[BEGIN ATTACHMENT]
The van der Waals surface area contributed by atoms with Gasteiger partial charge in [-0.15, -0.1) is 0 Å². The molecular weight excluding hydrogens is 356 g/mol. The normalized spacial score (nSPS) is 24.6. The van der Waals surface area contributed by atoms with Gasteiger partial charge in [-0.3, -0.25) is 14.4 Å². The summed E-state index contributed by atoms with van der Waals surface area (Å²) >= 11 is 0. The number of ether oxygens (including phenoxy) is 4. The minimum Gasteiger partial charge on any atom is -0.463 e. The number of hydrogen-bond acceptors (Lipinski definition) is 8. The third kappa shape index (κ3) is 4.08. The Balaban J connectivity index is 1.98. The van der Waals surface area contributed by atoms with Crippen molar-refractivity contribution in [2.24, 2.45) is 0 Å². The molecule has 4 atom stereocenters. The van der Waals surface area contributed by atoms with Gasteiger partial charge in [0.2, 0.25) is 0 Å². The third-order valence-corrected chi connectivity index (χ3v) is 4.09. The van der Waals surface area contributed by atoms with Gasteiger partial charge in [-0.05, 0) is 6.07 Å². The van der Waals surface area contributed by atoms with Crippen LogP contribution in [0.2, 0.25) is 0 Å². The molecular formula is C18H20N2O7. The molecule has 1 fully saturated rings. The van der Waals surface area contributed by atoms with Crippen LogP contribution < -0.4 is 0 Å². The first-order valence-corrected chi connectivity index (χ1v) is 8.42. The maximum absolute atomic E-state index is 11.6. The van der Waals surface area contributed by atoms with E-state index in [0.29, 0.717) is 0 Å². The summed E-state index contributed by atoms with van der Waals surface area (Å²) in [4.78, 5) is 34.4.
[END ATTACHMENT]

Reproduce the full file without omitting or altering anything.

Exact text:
The van der Waals surface area contributed by atoms with Gasteiger partial charge in [-0.15, -0.1) is 0 Å². The molecular weight excluding hydrogens is 356 g/mol. The normalized spacial score (nSPS) is 24.6. The van der Waals surface area contributed by atoms with Gasteiger partial charge in [-0.3, -0.25) is 14.4 Å². The summed E-state index contributed by atoms with van der Waals surface area (Å²) >= 11 is 0. The number of ether oxygens (including phenoxy) is 4. The minimum Gasteiger partial charge on any atom is -0.463 e. The number of hydrogen-bond acceptors (Lipinski definition) is 8. The third kappa shape index (κ3) is 4.08. The Balaban J connectivity index is 1.98. The van der Waals surface area contributed by atoms with Crippen molar-refractivity contribution in [2.24, 2.45) is 0 Å². The molecule has 4 atom stereocenters. The van der Waals surface area contributed by atoms with Gasteiger partial charge in [0.2, 0.25) is 0 Å². The third-order valence-corrected chi connectivity index (χ3v) is 4.09. The van der Waals surface area contributed by atoms with Gasteiger partial charge in [-0.05, 0) is 6.07 Å². The van der Waals surface area contributed by atoms with Crippen LogP contribution in [0.2, 0.25) is 0 Å². The molecular formula is C18H20N2O7. The molecule has 1 fully saturated rings. The van der Waals surface area contributed by atoms with Crippen LogP contribution < -0.4 is 0 Å². The first-order valence-corrected chi connectivity index (χ1v) is 8.42. The maximum absolute atomic E-state index is 11.6. The van der Waals surface area contributed by atoms with E-state index in [0.29, 0.717) is 0 Å². The summed E-state index contributed by atoms with van der Waals surface area (Å²) in [4.78, 5) is 34.4.